Mothers to breastfeed at work, have flexible work plans if new Bill is passed

Mothers to breastfeed at work, have flexible work plans if new Bill is passed

A portrait photo depicting a mother breastfeeding her child.

Lactating mothers will have the freedom to breastfeed in public settings or at their workplaces if a new Breastfeeding Bill is passed by the National Assembly. 

The public has been invited to submit memoranda on the Breastfeeding Bill 2024 sponsored by nominated Member of Parliament Sabina Chege and sailed through the first reading on May 2, 2024. 

The legal framework seeks to support lactating mothers who wish to breastfeed at their works stations, and also provide them with a flexible working plan. The approach will see children benefit from exclusive, as recommended by health practitioners, while upholding the employment rights of working mums. 


The Bill proposes a requirement that employers provide a lactation facility where mothers can breastfeed or express milk during their working hours. 

“Any employer who does not comply with this section commits an offence and shall be liable upon conviction to a fine not exceeding one million shillings or to imprisonment for a term not exceeding one year, or t o both,” the Bill proposes. 

Owners of buildings accessible to the public, with an occupancy capacity of more than 50 persons will also be required to provide baby changing facilities. 

The facilities should be clean and private, have a changing table, waste bucket, and clear signs indicating its location.

“A person who is accompanied by a baby in public may use any baby changing facility within reasonable distance for the purposes of cleaning and changing,” the Bill prescribes.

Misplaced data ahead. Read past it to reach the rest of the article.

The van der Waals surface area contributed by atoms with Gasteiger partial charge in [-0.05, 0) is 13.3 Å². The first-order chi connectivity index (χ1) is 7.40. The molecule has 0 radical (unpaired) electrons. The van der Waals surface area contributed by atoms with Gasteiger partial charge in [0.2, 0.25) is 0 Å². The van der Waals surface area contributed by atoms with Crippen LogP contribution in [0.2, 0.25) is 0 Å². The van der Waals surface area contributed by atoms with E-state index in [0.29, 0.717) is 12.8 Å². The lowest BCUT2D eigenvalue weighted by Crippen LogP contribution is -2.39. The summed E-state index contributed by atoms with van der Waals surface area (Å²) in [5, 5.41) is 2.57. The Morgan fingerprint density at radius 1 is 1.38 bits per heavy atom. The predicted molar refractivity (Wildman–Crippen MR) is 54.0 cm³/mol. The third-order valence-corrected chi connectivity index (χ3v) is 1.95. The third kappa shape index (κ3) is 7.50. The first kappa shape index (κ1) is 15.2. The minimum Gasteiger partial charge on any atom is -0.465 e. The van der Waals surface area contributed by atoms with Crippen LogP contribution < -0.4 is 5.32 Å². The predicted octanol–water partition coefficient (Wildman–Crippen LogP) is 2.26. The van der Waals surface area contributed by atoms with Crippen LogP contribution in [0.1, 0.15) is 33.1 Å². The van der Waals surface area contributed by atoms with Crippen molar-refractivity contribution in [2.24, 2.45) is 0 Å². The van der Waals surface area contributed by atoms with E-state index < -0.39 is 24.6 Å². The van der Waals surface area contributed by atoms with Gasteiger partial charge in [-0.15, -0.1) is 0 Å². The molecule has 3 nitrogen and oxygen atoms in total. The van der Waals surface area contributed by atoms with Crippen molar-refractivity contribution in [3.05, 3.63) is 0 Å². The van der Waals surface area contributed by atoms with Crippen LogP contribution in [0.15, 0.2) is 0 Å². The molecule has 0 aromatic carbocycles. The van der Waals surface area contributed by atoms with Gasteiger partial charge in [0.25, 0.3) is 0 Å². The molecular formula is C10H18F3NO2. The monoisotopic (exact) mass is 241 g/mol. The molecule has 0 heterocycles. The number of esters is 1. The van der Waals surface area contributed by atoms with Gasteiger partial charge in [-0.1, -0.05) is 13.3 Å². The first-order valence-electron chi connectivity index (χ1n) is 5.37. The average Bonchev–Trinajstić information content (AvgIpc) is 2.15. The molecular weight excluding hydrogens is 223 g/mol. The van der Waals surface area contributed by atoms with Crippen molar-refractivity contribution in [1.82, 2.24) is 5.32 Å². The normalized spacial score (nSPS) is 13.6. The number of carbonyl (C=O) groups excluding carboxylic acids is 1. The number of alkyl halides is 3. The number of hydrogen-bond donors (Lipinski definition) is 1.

Under the Bill, the act of breastfeeding in public shall not be construed to amount to an indecent act.


The Bill requires employers to provide a reasonable break time for mothers to breastfeed their children or express milk. 

Breastfeeding time shall be prescribed by the Cabinet Secretary in charge of social protection. 

“Where circumstances require a baby to be breastfed for a long period exceeding the time prescribed by regulations, the mother may with the written instructions from a registered medical practioner, breastfeed the baby for a longer period.”

A breastfeeding mother may also apply for a flexible work arrangement from their employer, where they agree on number of working hours, type of assignments, and the work station. 

Where the employer rejects the application, the employer shall provide a written statement stating reasons for rejection. On the other hand, the arrangement may be revoked when abused. 


A Kenya Private Sector report in 2020 revealed that only 37 companies in Kenya have lactation rooms. While the private sector is leading in the installation of breastfeeding facilities, public institutions like the Kenya Power and Lighting Company have also established centres. 

Schools, which are the most common public institutions in the country are still lagging behind. 

The Kenya Women Teachers Association (KEWOTA) has since initiated a push to establish lactation centres in schools across Kenya

KEWOTA has challenged government and school heads to take up the responsibility to enable female teachers to fulfil their maternal responsibilities with dignity.

While constructing a facility can be time consuming, innovators in Kenya have established portable lactation suites fitted with all that mothers and babies need. 


Citizen TV Bill Citizen Digital Sabina Chege Breastfeeding

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